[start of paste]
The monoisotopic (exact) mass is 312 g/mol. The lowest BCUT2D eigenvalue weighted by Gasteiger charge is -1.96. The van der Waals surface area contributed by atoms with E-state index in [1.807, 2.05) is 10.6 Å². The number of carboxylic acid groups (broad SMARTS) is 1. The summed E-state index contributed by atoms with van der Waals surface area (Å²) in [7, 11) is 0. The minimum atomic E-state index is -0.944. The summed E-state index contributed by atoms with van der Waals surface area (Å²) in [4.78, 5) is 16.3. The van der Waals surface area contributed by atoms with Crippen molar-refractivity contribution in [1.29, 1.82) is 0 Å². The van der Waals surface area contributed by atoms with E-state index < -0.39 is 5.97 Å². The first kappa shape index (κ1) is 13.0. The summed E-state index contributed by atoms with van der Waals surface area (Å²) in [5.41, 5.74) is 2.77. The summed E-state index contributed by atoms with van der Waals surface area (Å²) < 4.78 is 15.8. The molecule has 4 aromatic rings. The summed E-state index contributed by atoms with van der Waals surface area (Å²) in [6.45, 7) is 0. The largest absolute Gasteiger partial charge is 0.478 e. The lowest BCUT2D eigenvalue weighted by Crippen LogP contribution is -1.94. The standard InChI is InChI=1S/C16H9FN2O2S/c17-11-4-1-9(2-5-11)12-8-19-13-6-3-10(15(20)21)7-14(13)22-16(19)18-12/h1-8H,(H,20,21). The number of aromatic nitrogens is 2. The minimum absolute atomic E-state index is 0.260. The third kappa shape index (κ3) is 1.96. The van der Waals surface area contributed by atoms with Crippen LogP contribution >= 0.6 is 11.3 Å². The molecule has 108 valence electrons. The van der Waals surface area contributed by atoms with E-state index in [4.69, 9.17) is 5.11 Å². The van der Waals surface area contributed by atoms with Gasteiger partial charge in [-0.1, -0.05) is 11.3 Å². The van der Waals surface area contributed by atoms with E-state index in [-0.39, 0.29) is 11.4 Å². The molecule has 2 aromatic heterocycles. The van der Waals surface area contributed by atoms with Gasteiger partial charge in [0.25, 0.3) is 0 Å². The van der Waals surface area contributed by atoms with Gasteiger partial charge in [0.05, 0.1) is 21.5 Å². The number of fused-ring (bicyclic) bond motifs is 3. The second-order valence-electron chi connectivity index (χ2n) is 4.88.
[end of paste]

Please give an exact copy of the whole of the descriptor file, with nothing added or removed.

The monoisotopic (exact) mass is 312 g/mol. The lowest BCUT2D eigenvalue weighted by Gasteiger charge is -1.96. The van der Waals surface area contributed by atoms with E-state index in [1.807, 2.05) is 10.6 Å². The number of carboxylic acid groups (broad SMARTS) is 1. The summed E-state index contributed by atoms with van der Waals surface area (Å²) in [7, 11) is 0. The minimum atomic E-state index is -0.944. The summed E-state index contributed by atoms with van der Waals surface area (Å²) in [4.78, 5) is 16.3. The van der Waals surface area contributed by atoms with Crippen molar-refractivity contribution in [1.29, 1.82) is 0 Å². The van der Waals surface area contributed by atoms with E-state index < -0.39 is 5.97 Å². The first kappa shape index (κ1) is 13.0. The summed E-state index contributed by atoms with van der Waals surface area (Å²) in [5.41, 5.74) is 2.77. The summed E-state index contributed by atoms with van der Waals surface area (Å²) < 4.78 is 15.8. The molecule has 4 aromatic rings. The summed E-state index contributed by atoms with van der Waals surface area (Å²) in [6.45, 7) is 0. The largest absolute Gasteiger partial charge is 0.478 e. The lowest BCUT2D eigenvalue weighted by Crippen LogP contribution is -1.94. The standard InChI is InChI=1S/C16H9FN2O2S/c17-11-4-1-9(2-5-11)12-8-19-13-6-3-10(15(20)21)7-14(13)22-16(19)18-12/h1-8H,(H,20,21). The number of aromatic nitrogens is 2. The minimum absolute atomic E-state index is 0.260. The third kappa shape index (κ3) is 1.96. The van der Waals surface area contributed by atoms with Crippen LogP contribution >= 0.6 is 11.3 Å². The molecule has 108 valence electrons. The van der Waals surface area contributed by atoms with E-state index in [4.69, 9.17) is 5.11 Å². The van der Waals surface area contributed by atoms with Gasteiger partial charge in [-0.1, -0.05) is 11.3 Å². The van der Waals surface area contributed by atoms with E-state index in [-0.39, 0.29) is 11.4 Å². The molecule has 2 aromatic heterocycles. The van der Waals surface area contributed by atoms with Gasteiger partial charge in [0.25, 0.3) is 0 Å². The van der Waals surface area contributed by atoms with Gasteiger partial charge in [0.05, 0.1) is 21.5 Å². The number of fused-ring (bicyclic) bond motifs is 3. The second-order valence-electron chi connectivity index (χ2n) is 4.88.